best5

5) Mighty Thor by Jason Aaron, Russell Dauterman, and more

I’m a big fan of the classic Thor, but what Jason Aaron and Russell Dauterman have done with Jane Foster as Thor is far and away my favourite take on the character yet. It’s been a huge year for her, with an intergalactic war and darkness spreading through the nine realms, not to mention the return of Odinson and the emergence of the War Thor. But amid all of the epicness, the story of Jane battling cancer and sacrificing her well-being to be the hero the world, nay, the universe needs has been so beautifully told. The heart Aaron and Dauterman bring to their crazy action and adventure is what makes this one of the best books on the stands.

best4

4) Wonder Woman by Greg Rucka, Shea Fontana, Mirka Andolfo, Bilquis Evely, and more

Not right now, obviously. Wonder Woman has been garbage since James Robinson et al. took over a few months ago. But before that, the book was having a great year. The wrap up of the “Godwatch” and “The Truth” arcs was a powerful, well-executed conclusion to an excellent run that provided a much needed revitalization of Wonder Woman after a rough few years. Then we got “Heart of the Amazon,” which was an awesome team up between Diana and Etta Candy that pitted them against superpowered assassins and evil scientists. Now the book is about Wonder Woman and her brother and it suuuuuuuuuuuuuuucks, but up until then it was a really great year of stories.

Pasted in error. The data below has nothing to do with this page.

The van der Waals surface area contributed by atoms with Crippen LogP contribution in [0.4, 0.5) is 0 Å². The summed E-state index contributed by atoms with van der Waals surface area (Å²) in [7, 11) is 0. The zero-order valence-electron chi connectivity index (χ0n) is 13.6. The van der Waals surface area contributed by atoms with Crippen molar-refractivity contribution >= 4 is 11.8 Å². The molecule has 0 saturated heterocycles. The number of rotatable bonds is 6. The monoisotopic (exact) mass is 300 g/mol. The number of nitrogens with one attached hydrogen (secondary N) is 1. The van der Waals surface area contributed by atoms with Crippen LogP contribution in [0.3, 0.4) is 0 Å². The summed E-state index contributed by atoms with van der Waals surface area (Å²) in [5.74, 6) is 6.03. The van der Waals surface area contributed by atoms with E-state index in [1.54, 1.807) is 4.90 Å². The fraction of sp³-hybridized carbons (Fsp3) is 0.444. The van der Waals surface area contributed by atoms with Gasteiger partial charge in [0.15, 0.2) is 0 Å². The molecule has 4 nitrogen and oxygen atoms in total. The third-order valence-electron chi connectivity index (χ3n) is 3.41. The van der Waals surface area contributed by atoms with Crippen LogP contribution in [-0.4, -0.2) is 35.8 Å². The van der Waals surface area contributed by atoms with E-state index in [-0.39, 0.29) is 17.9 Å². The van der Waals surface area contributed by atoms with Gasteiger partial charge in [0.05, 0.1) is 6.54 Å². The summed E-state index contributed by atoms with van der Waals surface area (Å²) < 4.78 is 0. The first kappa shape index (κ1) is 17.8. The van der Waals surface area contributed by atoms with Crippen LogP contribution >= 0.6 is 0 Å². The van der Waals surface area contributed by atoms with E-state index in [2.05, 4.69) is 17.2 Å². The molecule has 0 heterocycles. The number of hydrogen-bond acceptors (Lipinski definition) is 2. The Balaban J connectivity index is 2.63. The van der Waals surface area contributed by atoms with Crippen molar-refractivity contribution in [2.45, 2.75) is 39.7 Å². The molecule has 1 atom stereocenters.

best3

3) Mister Miracle by Tom King and Mitch Gerads

People were raving about this book before the first issue even came out, and with all of that buzz building and building, I came into this with high expectations. Mister Miracle beat those expectations with ease. The first issue especially is just masterful storytelling. It’s intentionally disorienting yet it pulls you along, and when you finally realize what’s happening it’s a gut punch that is heartbreaking yet so perfect for the character. Subsequent issues have been fascinating in their own right. It’s a unique, compelling book that is a worthy vehicle for Mister Miracle and Big Barda, two of Jack Kirby’s best creations.

best2

2) Ms. Marvel by G. Willow Wilson, Marco Failla, Takeshi Miyazawa, and more

Ms. Marvel has been stellar for years now. Introducing a Muslim, Pakistani-American, teen heroine was no mean feat, and yet the book has never taken a step wrong. And this year was no exception. Kamala went through a lot, both professionally and personally, and as the year went on the book began to echo a lot of the issues facing America as a whole in 2017. Ms. Marvel is grounded in our reality in a way most superhero books aren’t, and that led to some incisive storytelling that still paired beautifully with all of the usual fun and action we expect from the series.